© The Financial Times Ltd 2016
FT and 'Financial Times' are trademarks of The Financial Times Ltd.
The Financial Times and its journalism are subject to a self-regulation regime under the FT Editorial Code of Practice.
November 11, 2012 10:45 pm
The Great Degeneration: How Institutions Decay and Economies Die, by Niall Ferguson, Allen Lane, RRP£16.99
After struggling through inconclusive technical arguments on subjects such as fiscal multipliers it is a relief to come across a civilised book on political economy by Niall Ferguson. Unlike most historians the author is capable of understanding the technical literature and explaining its conclusions in straightforward terms. Even if you do not believe a word of his thesis in The Great Degeneration, I guarantee an informative and enjoyable read.
Ferguson’s starting point is the temporary nature of the west’s ascendancy. Five hundred years ago living standards in the west were about the same as in the rest of the world. But at the beginning of the 20th century they were about 20 times as high. Now they are only four or five times higher than some of Asia’s leading economies. I am not clear whether the author would like the west to stay ahead or merely stop it from falling behind. But he diagnoses failings in its political, economic, legal and social structures to justify a clarion call.
Ferguson cites the key features of western institutions as democracy, capitalism, the rule of law and civil society. Not everyone will agree with him that the welfare state seems to create an ever-increasing number of dependent drones for workers to support. The most refreshing aspect of his diagnosis is that he eschews complex regulation that “has become to disease of which is thought to be the cure, distorting and corrupting both the political and economic process”.
Is it perhaps unfortunate that my main disagreement with Ferguson is on the purely economic side. He cites Adam Smith on the dangers of a stationary state but he should have gone on to look at John Stuart Mill’s endorsement of a stationary state at the much higher level of technology envisaged in the later 19th century, as something to be desired, where humans were not always pushing and elbowing each other away.
The author seems obsessed with national debt. I usually respond by citing Lord Macaulay, who scoffed at false alarm on this issue. When I have done this, some readers have responded by saying that when this debt was accumulated Britain bestrode the world, which it no longer does. My riposte would be that debt is now not Britain’s problem alone but common to the main industrial countries, with the exception of Germany. No doubt the truth lies somewhere in between.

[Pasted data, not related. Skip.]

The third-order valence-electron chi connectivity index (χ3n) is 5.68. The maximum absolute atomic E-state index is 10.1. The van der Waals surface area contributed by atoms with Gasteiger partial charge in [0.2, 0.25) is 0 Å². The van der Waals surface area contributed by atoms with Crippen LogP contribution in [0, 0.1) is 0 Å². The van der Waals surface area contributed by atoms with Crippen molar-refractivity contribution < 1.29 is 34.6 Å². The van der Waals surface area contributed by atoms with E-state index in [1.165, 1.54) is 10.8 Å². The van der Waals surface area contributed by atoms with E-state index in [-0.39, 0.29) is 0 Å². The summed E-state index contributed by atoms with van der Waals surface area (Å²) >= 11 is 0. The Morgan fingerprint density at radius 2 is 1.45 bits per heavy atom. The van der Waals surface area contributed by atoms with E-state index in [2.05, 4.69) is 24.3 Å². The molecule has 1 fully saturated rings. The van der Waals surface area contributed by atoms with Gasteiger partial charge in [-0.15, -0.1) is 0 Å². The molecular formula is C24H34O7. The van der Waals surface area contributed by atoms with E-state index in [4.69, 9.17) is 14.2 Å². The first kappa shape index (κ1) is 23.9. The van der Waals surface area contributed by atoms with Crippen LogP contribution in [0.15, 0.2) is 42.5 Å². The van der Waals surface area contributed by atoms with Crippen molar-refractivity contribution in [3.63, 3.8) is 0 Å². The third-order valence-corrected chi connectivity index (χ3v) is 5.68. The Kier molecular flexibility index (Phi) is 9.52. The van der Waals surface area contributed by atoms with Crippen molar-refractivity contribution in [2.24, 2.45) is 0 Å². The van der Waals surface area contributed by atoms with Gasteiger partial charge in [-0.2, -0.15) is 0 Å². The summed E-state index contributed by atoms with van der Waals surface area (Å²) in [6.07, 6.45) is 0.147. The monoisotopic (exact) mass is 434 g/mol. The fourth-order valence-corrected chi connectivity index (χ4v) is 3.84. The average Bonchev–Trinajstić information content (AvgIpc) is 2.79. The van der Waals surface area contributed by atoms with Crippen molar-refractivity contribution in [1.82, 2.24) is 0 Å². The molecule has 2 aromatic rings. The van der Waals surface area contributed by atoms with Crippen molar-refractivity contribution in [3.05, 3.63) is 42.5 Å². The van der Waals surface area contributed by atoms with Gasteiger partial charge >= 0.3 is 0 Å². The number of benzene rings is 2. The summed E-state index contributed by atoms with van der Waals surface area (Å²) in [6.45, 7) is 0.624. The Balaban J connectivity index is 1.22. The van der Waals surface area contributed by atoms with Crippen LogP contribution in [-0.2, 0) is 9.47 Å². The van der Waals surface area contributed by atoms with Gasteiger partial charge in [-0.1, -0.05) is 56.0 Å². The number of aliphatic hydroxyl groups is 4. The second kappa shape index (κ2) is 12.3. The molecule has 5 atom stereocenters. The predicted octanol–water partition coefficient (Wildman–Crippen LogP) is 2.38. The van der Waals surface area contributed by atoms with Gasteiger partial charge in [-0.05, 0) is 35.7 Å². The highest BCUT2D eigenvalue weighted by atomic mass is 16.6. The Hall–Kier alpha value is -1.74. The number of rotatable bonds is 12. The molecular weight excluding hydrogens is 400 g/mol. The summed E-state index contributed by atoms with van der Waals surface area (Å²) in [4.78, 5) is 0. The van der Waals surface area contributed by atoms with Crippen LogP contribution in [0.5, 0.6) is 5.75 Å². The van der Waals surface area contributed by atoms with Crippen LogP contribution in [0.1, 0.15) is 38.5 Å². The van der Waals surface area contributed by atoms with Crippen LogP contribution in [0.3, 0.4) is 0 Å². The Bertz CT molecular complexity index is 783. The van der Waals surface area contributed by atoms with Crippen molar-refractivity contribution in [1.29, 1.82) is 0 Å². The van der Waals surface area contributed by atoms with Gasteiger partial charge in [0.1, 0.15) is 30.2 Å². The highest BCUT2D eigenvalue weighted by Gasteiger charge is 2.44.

But I rejoin him on the importance of inclusive rather than extractive political institutions. Roughly speaking, inclusive ones are those in which people prosper by new developments and new force of wealth. Extractive ones are where people try to prosper by extracting revenues from their fellows. He traces the ascendancy of inclusive institutions to the triumph of constitutional principles in England from the 1688 revolution. Other countries have followed in its wake.
I have learnt most from his clear account of the origins of the 2008 international financial crisis, which unlike others he traces not to deregulation but to bad regulation. He also criticises the US Federal Reserve for cutting interest rates when asset prices fell but standing idly by when they rose. Alan Greenspan might have denied this, but it is very much what the market supposed. Above all he is sceptical of the benefits of regulation as a cure. He would prefer to rely on the simple principles laid down by Walter Bagehot, including the recommendation that central banks should lend freely in a crisis but at penalty rates. But where there have been clear breaches of elementary prudential rules, he advocates “the exemplary incarceration of bad bankers”.
The author’s heart seems to be in the last two chapters dealing with law and civil society. He cannot entirely make up his mind between the precedent-based English traditional approach and more principle-based theories. But he is sure about the enemies of the rule of law. They include the national security state, the growing complexity and sloppiness of statute law and the mounting cost, especially in the US. I cannot, however, accept the incorporation into English law of the 1953 European convention on fundamental rights is such a threat. But his parting shot, that the rule of law has degenerated into the rule of lawyers, has already evoked a sympathetic response.
His most controversial conclusion relates to education. He would like Michael Gove, the UK education secretary, to go a step further to increase the number of schools that are truly independent, in the sense of being privately funded and free to select pupils. In responding I must get Thomas Arnold’s Rugby out of my head and think of modern Sweden. He concludes that “if you’re against that then you are a true elitist; you are the one who wants to keep poor kids in lousy schools” – a rare example of the author’s descent into the demotic.
The writer is an FT columnist
Copyright The Financial Times Limited 2016. You may share using our article tools.
Please don't cut articles from FT.com and redistribute by email or post to the web.